I've been biting my tongue on this for so long... I know how some of it is going to sound. No, really, I know. People just don't say these things, or maybe they don't think about them or realize at all. It's very real though. There is a hierarchy of illness, and it leads to massive inequality among people who are sick. It leads to unthinkable hardship for those who have the "wrong" kind of illness. It's like some form of sickness-ism (discrimination of sick people based on exactly which type of illness they have).
My friend Stephanie summed up life with ongoing illness so well:
"It's very upsetting to wake up day after day with hopes and plans and dreams and be completely unable to do any of them."
I quoted what she'd written on Facebook, followed by my own addition:
I often think about how lucky most people are to just be able to do what they want without such immense and non-negotiable restrictions. I don't think I even remember what that's like anymore.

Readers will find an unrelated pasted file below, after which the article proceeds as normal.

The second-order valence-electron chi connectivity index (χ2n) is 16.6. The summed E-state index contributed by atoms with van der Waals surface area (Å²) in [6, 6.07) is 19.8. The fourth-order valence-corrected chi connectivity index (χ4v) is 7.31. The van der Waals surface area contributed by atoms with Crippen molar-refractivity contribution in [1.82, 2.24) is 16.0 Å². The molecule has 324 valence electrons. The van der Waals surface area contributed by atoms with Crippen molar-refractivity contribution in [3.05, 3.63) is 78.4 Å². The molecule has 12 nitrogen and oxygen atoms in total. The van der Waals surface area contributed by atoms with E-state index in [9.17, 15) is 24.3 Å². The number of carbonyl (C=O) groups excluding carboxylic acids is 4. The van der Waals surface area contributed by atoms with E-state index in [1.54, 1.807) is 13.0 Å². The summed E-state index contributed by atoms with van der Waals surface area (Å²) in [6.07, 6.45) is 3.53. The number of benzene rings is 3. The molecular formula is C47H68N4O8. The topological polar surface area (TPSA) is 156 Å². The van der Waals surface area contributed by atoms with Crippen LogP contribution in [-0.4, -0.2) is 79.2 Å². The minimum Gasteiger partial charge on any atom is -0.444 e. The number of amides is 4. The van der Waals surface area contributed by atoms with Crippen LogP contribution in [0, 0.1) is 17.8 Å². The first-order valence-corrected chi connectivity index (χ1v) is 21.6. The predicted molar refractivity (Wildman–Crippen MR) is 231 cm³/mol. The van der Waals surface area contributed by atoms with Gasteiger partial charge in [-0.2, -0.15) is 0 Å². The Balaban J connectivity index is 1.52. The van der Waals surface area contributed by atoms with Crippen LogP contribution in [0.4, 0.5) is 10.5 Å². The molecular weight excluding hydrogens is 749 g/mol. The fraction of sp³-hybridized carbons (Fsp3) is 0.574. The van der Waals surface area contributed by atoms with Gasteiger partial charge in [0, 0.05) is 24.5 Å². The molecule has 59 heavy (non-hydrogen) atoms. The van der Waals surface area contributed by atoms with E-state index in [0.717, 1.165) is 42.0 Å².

That I can usually cope with. What's hard to cope with, what makes me really sad, is how people who haven't been through this can't understand it. They still believe somehow it's a choice. That if I really wanted to, I could just do things. That the barriers are only psychological (and I don't mean mental illness, I mean lack of will or motivation).
I will never be able to understand how anyone could truly believe that someone, that I, would choose to live like this.
But this problem is a symptom. I've been thinking about why this mentality exists, and that's my conclusion - it's a symptom... of the hierarchy of illness.